As you approach Zigong, sculptures and posters of dinosaurs announce that you’re arriving in “Dinosaur City”, as the city is known by the Chinese.
Zigong is a pleasant modern city, built along the banks of the Fuxi River that has so far managed to maintain large areas of traditional and interesting architecture, despite its recent development and prosperity.
Besides Dinosaurs, Zigong has an abundance of sites, and is definitely worth spending a couple of days. The city owes its prosperity not so much to dinosaurs, as to salt and, in particular, the important role this product played during Imperial times.
The salt mining techniques developed at Zigong were among the most sophisticated in the ancient world. They included building precision drills, which could perforate more than 300 meters, and the use of cables, made of bamboo fibre, to take out the brine from the bowels of the earth.
An offshoot of the drilling was the discovery of large deposits of natural gas, which was then tapped and used to boil the brine in large vats.
Even nowadays, a visit to the fascinating Xinhai Drilling Well, which was inaugurated in 1835, is a must. This well reaches a depth of more than 1.000 meters and is the deepest in the world, made by the use of traditional methods. Even though the well has almost become obsolete these days, visitors can still observe a couple of employees at work, stirring huge vats of boiling brine in very much the same way it has been done for centuries.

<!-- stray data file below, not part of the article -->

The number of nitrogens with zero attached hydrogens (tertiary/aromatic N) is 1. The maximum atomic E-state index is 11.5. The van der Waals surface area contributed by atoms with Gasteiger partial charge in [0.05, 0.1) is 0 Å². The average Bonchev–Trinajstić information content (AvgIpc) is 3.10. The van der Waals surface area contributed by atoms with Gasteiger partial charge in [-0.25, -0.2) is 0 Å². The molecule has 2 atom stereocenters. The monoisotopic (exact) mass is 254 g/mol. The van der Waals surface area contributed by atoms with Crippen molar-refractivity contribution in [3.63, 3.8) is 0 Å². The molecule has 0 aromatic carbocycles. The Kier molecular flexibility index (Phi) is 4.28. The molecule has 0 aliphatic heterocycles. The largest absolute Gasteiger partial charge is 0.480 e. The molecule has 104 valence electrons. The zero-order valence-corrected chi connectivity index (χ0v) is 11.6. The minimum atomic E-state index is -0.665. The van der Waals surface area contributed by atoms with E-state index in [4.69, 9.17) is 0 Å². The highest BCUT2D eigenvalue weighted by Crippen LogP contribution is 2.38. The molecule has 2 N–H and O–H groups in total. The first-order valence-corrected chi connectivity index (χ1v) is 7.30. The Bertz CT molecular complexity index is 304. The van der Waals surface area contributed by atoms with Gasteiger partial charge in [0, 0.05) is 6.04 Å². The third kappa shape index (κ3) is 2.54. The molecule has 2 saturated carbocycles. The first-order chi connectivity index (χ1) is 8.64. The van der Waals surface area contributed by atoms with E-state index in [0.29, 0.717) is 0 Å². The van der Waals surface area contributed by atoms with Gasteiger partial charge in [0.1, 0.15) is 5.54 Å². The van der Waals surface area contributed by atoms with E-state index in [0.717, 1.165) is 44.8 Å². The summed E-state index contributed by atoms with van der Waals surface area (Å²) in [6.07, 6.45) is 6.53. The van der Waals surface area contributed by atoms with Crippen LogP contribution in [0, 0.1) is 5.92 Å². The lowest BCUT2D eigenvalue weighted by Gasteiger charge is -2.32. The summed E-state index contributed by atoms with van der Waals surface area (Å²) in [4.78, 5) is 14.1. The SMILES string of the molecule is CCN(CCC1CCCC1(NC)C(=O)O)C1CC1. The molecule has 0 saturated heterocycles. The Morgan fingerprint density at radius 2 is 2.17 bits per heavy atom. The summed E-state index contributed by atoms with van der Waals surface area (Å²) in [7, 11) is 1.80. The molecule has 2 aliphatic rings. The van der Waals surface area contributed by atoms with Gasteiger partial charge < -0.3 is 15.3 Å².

Another sight not to be missed in Zigong is the Xiqin Guild Hall, perhaps one of the most stunning buildings in China.
The Hall was first built in 1736 during the Qing dynasty, but owes most of its current splendour to a more recent renovation in 1872, under the supervision of master craftsman Yang Xuesan.
It is a fine example of traditional Chinese architecture, combining elements of symmetry, grace and attention to detail, to create an exuberantly attractive building.
Apart from the magnificent entrance with its multi-layered eaves, the Guild Hall boasts some exquisite wooden carvings illustrating people’s daily lives, as well as showing merchants, animals, deities and various images of Confucius.
Moreover, the Hall also holds a small museum dedicated to the history and production of salt with some interesting old photos.
The small shop next to the ticket booth also sells various products derived from salt, including some pretty good bath salts.
Apart from the Guild Hall, Zigong still preserves a couple of other architectural gems from the Qing dynasty, a former theatre and a temple, now converted into two great teahouses where you can relax and take a break from the sights.
The first one of these, the theatre, now the Huanhou Gong Teahouse, is situated behind the massive Shawan hotel, right by the junction of Jiefang Lu and Zhonghua Lu. A sculpted stone doorway leads into a shady intimate courtyard, full of potted plants and fish bowls. The stage and wooden galleries have been incorporated into the teahouse and are now taken up by the tea sipping, Mah-jong playing patrons.
The ancient converted Wangye Miao temple has a superb location, overlooking the Fuxi river, right opposite the colourful Fazang Nunnery, whose spectacular roofs in green and yellow may well remind you of the Royal Palaces in Bangkok or Phnom Penh. Besides tea, the Wangye Miao also serves snacks and (lukewarm) beer.
A visit to the Fazang nunnery takes you through the most traditional areas of Zigong. The way over there follows the old ‘Salt Route’, where thousands of coolies used to carry their back-breaking loads, past white-washed plaster houses, held up by dark wooden beams and covered with slate roofs, typical of this region of Sichuan.